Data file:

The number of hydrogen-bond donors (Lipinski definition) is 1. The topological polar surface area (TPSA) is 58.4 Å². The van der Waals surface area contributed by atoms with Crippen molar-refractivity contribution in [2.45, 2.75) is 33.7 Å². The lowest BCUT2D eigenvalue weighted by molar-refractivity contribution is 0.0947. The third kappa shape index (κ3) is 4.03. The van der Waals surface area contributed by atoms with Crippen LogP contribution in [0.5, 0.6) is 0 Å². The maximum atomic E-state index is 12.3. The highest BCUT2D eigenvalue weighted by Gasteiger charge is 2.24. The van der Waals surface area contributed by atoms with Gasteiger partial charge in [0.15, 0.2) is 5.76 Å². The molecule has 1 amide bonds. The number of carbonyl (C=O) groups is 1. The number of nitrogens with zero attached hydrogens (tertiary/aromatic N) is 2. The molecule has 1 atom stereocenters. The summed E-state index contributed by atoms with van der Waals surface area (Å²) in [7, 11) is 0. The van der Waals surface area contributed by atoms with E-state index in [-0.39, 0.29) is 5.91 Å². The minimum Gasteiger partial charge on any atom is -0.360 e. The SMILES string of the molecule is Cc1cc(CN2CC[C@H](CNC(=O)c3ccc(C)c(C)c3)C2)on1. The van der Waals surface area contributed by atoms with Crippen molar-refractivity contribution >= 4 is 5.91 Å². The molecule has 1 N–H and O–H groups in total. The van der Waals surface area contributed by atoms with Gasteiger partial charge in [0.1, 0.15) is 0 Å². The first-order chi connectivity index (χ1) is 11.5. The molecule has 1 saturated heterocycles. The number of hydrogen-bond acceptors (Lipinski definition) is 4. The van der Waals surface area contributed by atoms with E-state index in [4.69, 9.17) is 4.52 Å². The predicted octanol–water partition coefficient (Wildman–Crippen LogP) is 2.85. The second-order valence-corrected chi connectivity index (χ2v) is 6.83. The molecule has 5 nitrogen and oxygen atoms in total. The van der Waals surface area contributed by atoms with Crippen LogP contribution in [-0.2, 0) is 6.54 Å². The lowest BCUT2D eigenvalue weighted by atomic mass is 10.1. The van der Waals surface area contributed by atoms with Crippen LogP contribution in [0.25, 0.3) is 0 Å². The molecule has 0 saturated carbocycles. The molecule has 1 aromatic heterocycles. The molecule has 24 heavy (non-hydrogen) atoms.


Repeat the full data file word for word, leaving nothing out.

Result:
The number of hydrogen-bond donors (Lipinski definition) is 1. The topological polar surface area (TPSA) is 58.4 Å². The van der Waals surface area contributed by atoms with Crippen molar-refractivity contribution in [2.45, 2.75) is 33.7 Å². The lowest BCUT2D eigenvalue weighted by molar-refractivity contribution is 0.0947. The third kappa shape index (κ3) is 4.03. The van der Waals surface area contributed by atoms with Crippen LogP contribution in [0.5, 0.6) is 0 Å². The maximum atomic E-state index is 12.3. The highest BCUT2D eigenvalue weighted by Gasteiger charge is 2.24. The van der Waals surface area contributed by atoms with Gasteiger partial charge in [0.15, 0.2) is 5.76 Å². The molecule has 1 amide bonds. The number of carbonyl (C=O) groups is 1. The number of nitrogens with zero attached hydrogens (tertiary/aromatic N) is 2. The molecule has 1 atom stereocenters. The summed E-state index contributed by atoms with van der Waals surface area (Å²) in [7, 11) is 0. The van der Waals surface area contributed by atoms with E-state index in [-0.39, 0.29) is 5.91 Å². The minimum Gasteiger partial charge on any atom is -0.360 e. The SMILES string of the molecule is Cc1cc(CN2CC[C@H](CNC(=O)c3ccc(C)c(C)c3)C2)on1. The van der Waals surface area contributed by atoms with Crippen molar-refractivity contribution >= 4 is 5.91 Å². The molecule has 1 N–H and O–H groups in total. The van der Waals surface area contributed by atoms with Gasteiger partial charge in [0.1, 0.15) is 0 Å². The first-order chi connectivity index (χ1) is 11.5. The molecule has 1 saturated heterocycles. The number of hydrogen-bond acceptors (Lipinski definition) is 4. The van der Waals surface area contributed by atoms with E-state index in [4.69, 9.17) is 4.52 Å². The predicted octanol–water partition coefficient (Wildman–Crippen LogP) is 2.85. The second-order valence-corrected chi connectivity index (χ2v) is 6.83. The molecule has 5 nitrogen and oxygen atoms in total. The van der Waals surface area contributed by atoms with Crippen LogP contribution in [-0.2, 0) is 6.54 Å². The lowest BCUT2D eigenvalue weighted by atomic mass is 10.1. The van der Waals surface area contributed by atoms with Crippen LogP contribution in [0.25, 0.3) is 0 Å². The molecule has 0 saturated carbocycles. The molecule has 1 aromatic heterocycles. The molecule has 24 heavy (non-hydrogen) atoms.